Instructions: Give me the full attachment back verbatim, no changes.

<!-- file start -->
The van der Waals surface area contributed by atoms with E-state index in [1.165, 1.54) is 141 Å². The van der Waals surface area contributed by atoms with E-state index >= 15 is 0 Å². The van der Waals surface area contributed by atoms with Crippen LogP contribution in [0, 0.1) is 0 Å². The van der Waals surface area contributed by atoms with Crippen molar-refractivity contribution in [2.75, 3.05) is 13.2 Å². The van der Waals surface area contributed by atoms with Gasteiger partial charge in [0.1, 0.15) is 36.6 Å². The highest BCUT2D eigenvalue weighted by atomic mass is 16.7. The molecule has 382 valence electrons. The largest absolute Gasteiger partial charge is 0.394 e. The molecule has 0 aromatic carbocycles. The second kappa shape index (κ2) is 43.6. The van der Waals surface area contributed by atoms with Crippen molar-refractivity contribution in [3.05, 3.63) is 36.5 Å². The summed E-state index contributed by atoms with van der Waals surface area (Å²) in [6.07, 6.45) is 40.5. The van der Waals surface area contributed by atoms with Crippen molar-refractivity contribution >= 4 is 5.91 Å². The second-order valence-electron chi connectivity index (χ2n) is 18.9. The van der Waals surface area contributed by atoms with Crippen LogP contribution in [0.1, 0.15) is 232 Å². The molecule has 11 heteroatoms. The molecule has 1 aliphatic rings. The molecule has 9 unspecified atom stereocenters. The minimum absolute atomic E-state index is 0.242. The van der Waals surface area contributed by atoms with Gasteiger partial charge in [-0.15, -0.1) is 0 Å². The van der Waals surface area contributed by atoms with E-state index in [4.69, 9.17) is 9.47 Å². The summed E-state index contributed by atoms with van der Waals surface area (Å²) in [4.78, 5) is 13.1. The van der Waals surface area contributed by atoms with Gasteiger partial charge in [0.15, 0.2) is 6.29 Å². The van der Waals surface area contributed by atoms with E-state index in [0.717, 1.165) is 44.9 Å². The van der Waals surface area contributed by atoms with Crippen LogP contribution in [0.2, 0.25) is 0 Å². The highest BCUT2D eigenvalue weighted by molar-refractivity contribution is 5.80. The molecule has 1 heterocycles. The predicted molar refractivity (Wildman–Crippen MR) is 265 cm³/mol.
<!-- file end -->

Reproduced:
The van der Waals surface area contributed by atoms with E-state index in [1.165, 1.54) is 141 Å². The van der Waals surface area contributed by atoms with E-state index >= 15 is 0 Å². The van der Waals surface area contributed by atoms with Crippen LogP contribution in [0, 0.1) is 0 Å². The van der Waals surface area contributed by atoms with Crippen molar-refractivity contribution in [2.75, 3.05) is 13.2 Å². The van der Waals surface area contributed by atoms with Gasteiger partial charge in [0.1, 0.15) is 36.6 Å². The highest BCUT2D eigenvalue weighted by atomic mass is 16.7. The molecule has 382 valence electrons. The largest absolute Gasteiger partial charge is 0.394 e. The molecule has 0 aromatic carbocycles. The second kappa shape index (κ2) is 43.6. The van der Waals surface area contributed by atoms with Crippen molar-refractivity contribution in [3.05, 3.63) is 36.5 Å². The summed E-state index contributed by atoms with van der Waals surface area (Å²) in [6.07, 6.45) is 40.5. The van der Waals surface area contributed by atoms with Crippen molar-refractivity contribution >= 4 is 5.91 Å². The second-order valence-electron chi connectivity index (χ2n) is 18.9. The van der Waals surface area contributed by atoms with Crippen LogP contribution in [0.1, 0.15) is 232 Å². The molecule has 11 heteroatoms. The molecule has 1 aliphatic rings. The molecule has 9 unspecified atom stereocenters. The minimum absolute atomic E-state index is 0.242. The van der Waals surface area contributed by atoms with Gasteiger partial charge in [-0.15, -0.1) is 0 Å². The van der Waals surface area contributed by atoms with E-state index in [4.69, 9.17) is 9.47 Å². The summed E-state index contributed by atoms with van der Waals surface area (Å²) in [4.78, 5) is 13.1. The van der Waals surface area contributed by atoms with Gasteiger partial charge in [0.15, 0.2) is 6.29 Å². The van der Waals surface area contributed by atoms with E-state index in [0.717, 1.165) is 44.9 Å². The van der Waals surface area contributed by atoms with Crippen LogP contribution in [0.2, 0.25) is 0 Å². The highest BCUT2D eigenvalue weighted by molar-refractivity contribution is 5.80. The molecule has 1 heterocycles. The predicted molar refractivity (Wildman–Crippen MR) is 265 cm³/mol.